according to that review..eating 5-6 times a day is long as 200-300 calories per eat but, can i take 400 calories per eat but 3 times a day?

  18. Nutbar

    Hi There,
    Regarding the issue of eating 5-6 times a day…I’m guessing that most people do this anyway through fast food and convenience options from things like vending machines and such. The difference between eating clean 5-6 times a day and eating the familiar way 5-6 times a day is the nutritional quality. I found that I was always snacking or nibbling or putting something in my mouth throughout the day and feeling as though I was hungry when doing it. I had never planned ahead for this regular occurance. (I am a full time teacher, mother, wife…) This leads me to the point about the psychological impact on why we over eat. I do believe that exists however I also believe that we overeat or snack because our bodies are continually searching for the nutrition they were denied by eating the vending machine foods, frozen dinner stuff and other low quality foods that don’t have nutrition in them or are loaded with synthetic versions of the nutrition. Synthetic versions can be absorbed inefficiently or not at all based on what the nutrient is paired with. The lack of nutrients cause our brains to think about eating in an effort to get the nutrition the body needs. Yes there is the existence of emotional eating and stuff like that but I bet it’s less of an actual issue then perceived if people were eating whole, nutritious foods as their main staple of food intake.
    I’ve changed to a clean diet and find that I just am plain ol’ NOT hungry throughout the day, which is the total opposite from my previous behaviour, and that’s with fewer calories taken in and more calories expended due to the addition of exercise into my day.
    As for the fats, I am in no way a food scientist but I have learned that fats from meats that are pastured (grass fed) and naturally raised are most efficient for our bodies with regards to fat soluble obsorption of nutrients and for an accurately balanced ratio between omega 3’s and 6’s. Fats from meats that are forced to feed on foods that do not naturally match their digestive systems do not provide our bodies with this ability at it’s full potential. So yes, saturated fats are important but only if they come from the appropriate source which is rare in meats found in our grocery stores.
    I followed the principals from the book and it taught me how to make this lifestyle portable which in the end helped me transform into a healthy person who has now lost 75 pounds…while eating every 4 hours!

  19. John

    I agree with many of your points. The book has a great deal of information, but doesn’t really present anything new. Just eat 5-6 meals a day, cut calories, and avoid processed foods, favoring fresh produce, whole grains, and the like. That’s pretty much common knowledge. The sample 2 week meal plan was about the most useful thing in it. I have a feeling that one would have to obtain the Eat Clean cookbook and workout journals to get the full benefit.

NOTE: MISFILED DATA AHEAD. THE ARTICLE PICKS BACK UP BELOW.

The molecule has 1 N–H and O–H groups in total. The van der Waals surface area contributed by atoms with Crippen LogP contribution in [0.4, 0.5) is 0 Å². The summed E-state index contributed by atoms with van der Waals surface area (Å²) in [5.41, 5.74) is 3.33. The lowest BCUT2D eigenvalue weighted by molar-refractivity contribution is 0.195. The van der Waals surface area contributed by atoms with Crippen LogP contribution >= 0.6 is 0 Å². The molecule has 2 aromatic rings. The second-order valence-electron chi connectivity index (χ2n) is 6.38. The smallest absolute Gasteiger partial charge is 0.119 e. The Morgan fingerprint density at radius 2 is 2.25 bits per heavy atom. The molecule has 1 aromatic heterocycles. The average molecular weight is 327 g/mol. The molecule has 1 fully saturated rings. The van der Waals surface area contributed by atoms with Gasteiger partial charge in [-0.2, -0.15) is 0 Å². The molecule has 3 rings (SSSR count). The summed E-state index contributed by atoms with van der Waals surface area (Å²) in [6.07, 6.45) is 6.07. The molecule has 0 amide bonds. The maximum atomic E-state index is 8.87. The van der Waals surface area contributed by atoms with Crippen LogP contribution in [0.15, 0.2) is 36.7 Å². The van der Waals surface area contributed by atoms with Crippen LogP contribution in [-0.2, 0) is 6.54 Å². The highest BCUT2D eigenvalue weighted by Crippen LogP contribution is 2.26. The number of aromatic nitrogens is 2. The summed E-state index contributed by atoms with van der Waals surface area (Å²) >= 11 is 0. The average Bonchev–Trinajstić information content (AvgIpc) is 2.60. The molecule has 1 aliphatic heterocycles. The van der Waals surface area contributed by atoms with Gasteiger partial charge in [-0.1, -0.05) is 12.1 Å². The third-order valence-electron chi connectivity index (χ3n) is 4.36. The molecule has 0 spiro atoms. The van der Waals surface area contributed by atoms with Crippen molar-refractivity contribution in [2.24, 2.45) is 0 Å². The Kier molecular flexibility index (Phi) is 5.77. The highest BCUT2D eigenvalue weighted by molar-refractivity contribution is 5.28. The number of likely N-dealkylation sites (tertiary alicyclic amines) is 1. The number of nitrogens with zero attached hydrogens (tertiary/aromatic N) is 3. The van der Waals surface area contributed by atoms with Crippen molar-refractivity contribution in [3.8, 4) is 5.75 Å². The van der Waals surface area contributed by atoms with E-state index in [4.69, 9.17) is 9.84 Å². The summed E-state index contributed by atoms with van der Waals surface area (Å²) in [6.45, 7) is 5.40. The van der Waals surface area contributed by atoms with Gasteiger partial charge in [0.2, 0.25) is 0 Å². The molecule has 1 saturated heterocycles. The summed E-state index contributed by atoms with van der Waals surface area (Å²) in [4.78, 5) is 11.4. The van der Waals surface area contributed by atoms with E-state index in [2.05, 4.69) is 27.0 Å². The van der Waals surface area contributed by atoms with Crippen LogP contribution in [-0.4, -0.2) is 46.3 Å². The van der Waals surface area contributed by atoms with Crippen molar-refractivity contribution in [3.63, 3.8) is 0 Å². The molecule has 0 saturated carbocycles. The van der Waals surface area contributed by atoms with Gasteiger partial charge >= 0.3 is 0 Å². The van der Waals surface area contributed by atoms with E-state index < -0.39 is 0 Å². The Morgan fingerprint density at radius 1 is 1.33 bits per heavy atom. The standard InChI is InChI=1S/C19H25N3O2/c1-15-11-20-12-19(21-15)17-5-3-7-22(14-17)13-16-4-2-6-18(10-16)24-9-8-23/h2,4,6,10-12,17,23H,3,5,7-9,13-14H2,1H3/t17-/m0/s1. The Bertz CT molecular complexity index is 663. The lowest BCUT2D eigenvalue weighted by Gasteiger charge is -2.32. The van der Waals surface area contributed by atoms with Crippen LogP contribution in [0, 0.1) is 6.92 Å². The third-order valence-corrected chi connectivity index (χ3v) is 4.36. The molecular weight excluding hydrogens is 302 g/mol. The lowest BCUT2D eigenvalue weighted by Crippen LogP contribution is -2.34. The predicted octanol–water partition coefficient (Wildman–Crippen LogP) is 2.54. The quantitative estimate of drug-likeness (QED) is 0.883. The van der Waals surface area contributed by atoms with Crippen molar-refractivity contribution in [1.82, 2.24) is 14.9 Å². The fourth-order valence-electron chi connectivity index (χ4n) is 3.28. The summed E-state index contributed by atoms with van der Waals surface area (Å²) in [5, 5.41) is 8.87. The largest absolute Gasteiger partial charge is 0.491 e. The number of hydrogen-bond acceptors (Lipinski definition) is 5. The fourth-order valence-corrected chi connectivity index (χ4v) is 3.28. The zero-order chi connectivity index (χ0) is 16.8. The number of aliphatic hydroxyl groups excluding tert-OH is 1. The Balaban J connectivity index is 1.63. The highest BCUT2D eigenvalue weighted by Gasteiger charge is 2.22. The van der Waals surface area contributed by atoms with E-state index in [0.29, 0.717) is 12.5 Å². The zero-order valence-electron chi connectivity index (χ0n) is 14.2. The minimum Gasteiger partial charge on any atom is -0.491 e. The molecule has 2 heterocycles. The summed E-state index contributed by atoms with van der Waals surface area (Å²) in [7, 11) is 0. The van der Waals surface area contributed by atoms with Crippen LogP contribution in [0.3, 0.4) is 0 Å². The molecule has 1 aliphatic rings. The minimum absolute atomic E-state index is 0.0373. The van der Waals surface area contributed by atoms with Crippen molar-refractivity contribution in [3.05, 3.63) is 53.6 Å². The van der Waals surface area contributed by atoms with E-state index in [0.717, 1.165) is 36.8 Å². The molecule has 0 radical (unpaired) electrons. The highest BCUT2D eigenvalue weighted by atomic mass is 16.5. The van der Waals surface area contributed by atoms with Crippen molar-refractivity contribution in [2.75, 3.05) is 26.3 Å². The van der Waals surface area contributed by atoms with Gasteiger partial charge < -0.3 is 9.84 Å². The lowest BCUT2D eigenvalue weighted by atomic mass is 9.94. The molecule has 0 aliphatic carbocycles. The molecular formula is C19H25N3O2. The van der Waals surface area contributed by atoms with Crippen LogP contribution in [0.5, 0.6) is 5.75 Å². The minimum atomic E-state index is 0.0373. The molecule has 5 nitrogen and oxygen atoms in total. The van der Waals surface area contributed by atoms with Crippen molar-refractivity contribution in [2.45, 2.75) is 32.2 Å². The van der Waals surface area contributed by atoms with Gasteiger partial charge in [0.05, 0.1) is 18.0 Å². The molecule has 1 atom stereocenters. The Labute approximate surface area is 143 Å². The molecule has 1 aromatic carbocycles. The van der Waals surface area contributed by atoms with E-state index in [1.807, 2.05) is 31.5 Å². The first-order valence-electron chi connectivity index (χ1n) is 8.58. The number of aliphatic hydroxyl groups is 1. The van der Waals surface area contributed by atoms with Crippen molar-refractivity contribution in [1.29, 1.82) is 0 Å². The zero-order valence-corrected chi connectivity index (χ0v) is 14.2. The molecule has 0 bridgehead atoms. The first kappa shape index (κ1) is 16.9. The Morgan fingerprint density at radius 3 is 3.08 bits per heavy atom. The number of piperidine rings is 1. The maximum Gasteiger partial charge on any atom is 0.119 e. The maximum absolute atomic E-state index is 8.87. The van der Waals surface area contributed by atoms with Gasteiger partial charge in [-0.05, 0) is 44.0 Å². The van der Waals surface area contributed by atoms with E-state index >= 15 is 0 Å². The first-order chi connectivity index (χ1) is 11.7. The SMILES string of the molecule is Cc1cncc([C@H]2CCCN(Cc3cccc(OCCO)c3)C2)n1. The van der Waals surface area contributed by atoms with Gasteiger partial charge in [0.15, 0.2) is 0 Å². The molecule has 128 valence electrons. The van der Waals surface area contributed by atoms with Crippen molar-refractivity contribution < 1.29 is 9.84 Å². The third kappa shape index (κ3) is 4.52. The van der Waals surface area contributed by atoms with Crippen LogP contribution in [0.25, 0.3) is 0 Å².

20. Jay

    I Lost 65 lbs and for the first time see my abs, by following the guidelines in this book. it only took me 5 and a half months, I do however eat perfectly 100% of the time. I was able to do this and others are able as well, but i also see that most people won’t be able to make such a change, If you can stick with it, it is well worth it. I also have a busy schedual. I work two jobs and go to school part time. so it is definitly for anyone who wants to make a change.

  21. Mandi

    This was a well laid out review. I respect the opinion of the author, yet have to disagree with the limitations on time for eating six meals a day. I work in the retail industry and, having worked in other industries, believe this is one of the most time demanding jobs (especially in my position…). I still make the time to eat regularly and often. Six meals is about what I eat in a day, and ensure that I take the time to do it. I’m of the opinion as an ex-smoker, if I can take fifteen minutes to grab a smoke, I can certainly take the same time to eat healthy. This is what helped me to loose eighty pounds. It does all come down to discipline. If you’re dedicated and want it, you can make it happen. (I also teach my children this lifestyle/diet as I want them to grow up living healthy. )

  22. Bitkisel zay?flama

    Sounds similar to Body For Life. I don’t think eating 5-6 meals per day is unrealistic at all. It just takes a little forethought – which is worth it, because the urge to snack is definitely diminished when you know your next meal is always less than 3 hours away.

  23. Mike H.

    Good for you seinlife! I think if you get the food choices and preparation part down – you’ll be well on your way. I think it’s vital to make sure you have some snacks with you if you are going to be away from home for any extended period of time. Even if you can’t get to the 5-6 meal/day mark, you’ll do just fine.

    All the best with the plan!

  24. seinlife

    I just started on a clean diet and love it. It’s not easy to eat 5 to 6 meals a day – infact i still don’t have that down yet. Am excited about staying with it and having a healthy life.

  25. Mike H.

    Hello danae,

    Thanks for your comments. I agree that you need willpower to perservere through any change in eating and/or lifestyle. You saw my review as overtly negative – which it is not. Re-read the post and you’ll find that I think her advice is generally solid and well-founded. Here are some other thoughts on your comments;

    “the individual who gave his opinions sounds lazy and uninspired to try this diet, which shows that he shouldn’t be writing this article anyways because he has no actualy intention of using the diet.”